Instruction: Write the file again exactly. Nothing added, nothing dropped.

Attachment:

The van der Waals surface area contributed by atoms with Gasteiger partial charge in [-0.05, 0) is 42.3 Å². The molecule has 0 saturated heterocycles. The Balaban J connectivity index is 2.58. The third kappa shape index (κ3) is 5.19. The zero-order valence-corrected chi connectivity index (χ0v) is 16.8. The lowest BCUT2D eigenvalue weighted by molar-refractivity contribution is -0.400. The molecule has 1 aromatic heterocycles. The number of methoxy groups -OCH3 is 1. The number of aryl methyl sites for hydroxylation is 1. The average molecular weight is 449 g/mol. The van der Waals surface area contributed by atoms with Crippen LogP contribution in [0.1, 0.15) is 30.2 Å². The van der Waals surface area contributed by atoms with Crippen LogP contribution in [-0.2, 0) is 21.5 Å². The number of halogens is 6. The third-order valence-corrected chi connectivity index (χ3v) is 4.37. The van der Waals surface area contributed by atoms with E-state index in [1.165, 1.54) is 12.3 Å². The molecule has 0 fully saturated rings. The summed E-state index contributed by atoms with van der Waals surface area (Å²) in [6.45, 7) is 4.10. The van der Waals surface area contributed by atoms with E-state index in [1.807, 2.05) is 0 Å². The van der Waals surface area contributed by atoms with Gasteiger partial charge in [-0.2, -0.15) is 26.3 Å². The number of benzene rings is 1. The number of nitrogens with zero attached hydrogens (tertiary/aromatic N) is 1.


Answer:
The van der Waals surface area contributed by atoms with Gasteiger partial charge in [-0.05, 0) is 42.3 Å². The molecule has 0 saturated heterocycles. The Balaban J connectivity index is 2.58. The third kappa shape index (κ3) is 5.19. The zero-order valence-corrected chi connectivity index (χ0v) is 16.8. The lowest BCUT2D eigenvalue weighted by molar-refractivity contribution is -0.400. The molecule has 1 aromatic heterocycles. The number of methoxy groups -OCH3 is 1. The number of aryl methyl sites for hydroxylation is 1. The average molecular weight is 449 g/mol. The van der Waals surface area contributed by atoms with Crippen LogP contribution in [0.1, 0.15) is 30.2 Å². The van der Waals surface area contributed by atoms with Crippen LogP contribution in [-0.2, 0) is 21.5 Å². The number of halogens is 6. The third-order valence-corrected chi connectivity index (χ3v) is 4.37. The van der Waals surface area contributed by atoms with E-state index in [1.165, 1.54) is 12.3 Å². The molecule has 0 fully saturated rings. The summed E-state index contributed by atoms with van der Waals surface area (Å²) in [6.45, 7) is 4.10. The van der Waals surface area contributed by atoms with E-state index in [1.807, 2.05) is 0 Å². The van der Waals surface area contributed by atoms with Gasteiger partial charge in [-0.2, -0.15) is 26.3 Å². The number of benzene rings is 1. The number of nitrogens with zero attached hydrogens (tertiary/aromatic N) is 1.